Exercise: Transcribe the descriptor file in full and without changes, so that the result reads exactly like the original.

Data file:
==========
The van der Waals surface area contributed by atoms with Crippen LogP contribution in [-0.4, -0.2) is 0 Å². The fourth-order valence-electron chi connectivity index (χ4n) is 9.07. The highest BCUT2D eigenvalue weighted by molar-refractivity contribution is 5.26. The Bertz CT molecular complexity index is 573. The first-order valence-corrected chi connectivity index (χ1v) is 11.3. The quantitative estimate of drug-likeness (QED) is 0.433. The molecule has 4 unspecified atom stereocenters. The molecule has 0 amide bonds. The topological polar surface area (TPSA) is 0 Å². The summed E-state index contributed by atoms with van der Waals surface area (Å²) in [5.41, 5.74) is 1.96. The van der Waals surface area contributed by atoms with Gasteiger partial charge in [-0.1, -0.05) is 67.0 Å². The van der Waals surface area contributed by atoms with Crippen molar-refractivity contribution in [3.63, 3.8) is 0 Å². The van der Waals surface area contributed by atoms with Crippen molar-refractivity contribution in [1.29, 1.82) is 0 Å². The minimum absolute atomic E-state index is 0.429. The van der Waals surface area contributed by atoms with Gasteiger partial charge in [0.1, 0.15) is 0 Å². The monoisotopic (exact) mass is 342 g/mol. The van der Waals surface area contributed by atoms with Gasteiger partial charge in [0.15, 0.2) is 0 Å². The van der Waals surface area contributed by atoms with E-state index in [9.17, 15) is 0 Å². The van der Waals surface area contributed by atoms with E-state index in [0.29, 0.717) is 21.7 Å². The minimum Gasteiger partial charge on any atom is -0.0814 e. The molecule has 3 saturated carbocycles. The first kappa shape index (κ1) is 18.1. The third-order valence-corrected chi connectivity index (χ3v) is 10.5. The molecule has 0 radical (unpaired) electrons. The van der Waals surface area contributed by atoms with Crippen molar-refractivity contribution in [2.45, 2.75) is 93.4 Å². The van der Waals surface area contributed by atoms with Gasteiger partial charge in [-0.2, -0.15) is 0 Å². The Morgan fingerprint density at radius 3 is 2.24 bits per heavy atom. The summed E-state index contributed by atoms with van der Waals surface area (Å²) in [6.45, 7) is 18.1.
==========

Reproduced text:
The van der Waals surface area contributed by atoms with Crippen LogP contribution in [-0.4, -0.2) is 0 Å². The fourth-order valence-electron chi connectivity index (χ4n) is 9.07. The highest BCUT2D eigenvalue weighted by molar-refractivity contribution is 5.26. The Bertz CT molecular complexity index is 573. The first-order valence-corrected chi connectivity index (χ1v) is 11.3. The quantitative estimate of drug-likeness (QED) is 0.433. The molecule has 4 unspecified atom stereocenters. The molecule has 0 amide bonds. The topological polar surface area (TPSA) is 0 Å². The summed E-state index contributed by atoms with van der Waals surface area (Å²) in [5.41, 5.74) is 1.96. The van der Waals surface area contributed by atoms with Gasteiger partial charge in [-0.1, -0.05) is 67.0 Å². The van der Waals surface area contributed by atoms with Crippen molar-refractivity contribution in [3.63, 3.8) is 0 Å². The van der Waals surface area contributed by atoms with Crippen molar-refractivity contribution in [1.29, 1.82) is 0 Å². The minimum absolute atomic E-state index is 0.429. The van der Waals surface area contributed by atoms with Gasteiger partial charge in [0.1, 0.15) is 0 Å². The monoisotopic (exact) mass is 342 g/mol. The van der Waals surface area contributed by atoms with Gasteiger partial charge in [0.15, 0.2) is 0 Å². The van der Waals surface area contributed by atoms with E-state index in [9.17, 15) is 0 Å². The van der Waals surface area contributed by atoms with E-state index in [0.29, 0.717) is 21.7 Å². The minimum Gasteiger partial charge on any atom is -0.0814 e. The molecule has 3 saturated carbocycles. The first kappa shape index (κ1) is 18.1. The third-order valence-corrected chi connectivity index (χ3v) is 10.5. The molecule has 0 radical (unpaired) electrons. The van der Waals surface area contributed by atoms with Crippen molar-refractivity contribution in [2.45, 2.75) is 93.4 Å². The van der Waals surface area contributed by atoms with Gasteiger partial charge in [-0.2, -0.15) is 0 Å². The Morgan fingerprint density at radius 3 is 2.24 bits per heavy atom. The summed E-state index contributed by atoms with van der Waals surface area (Å²) in [6.45, 7) is 18.1.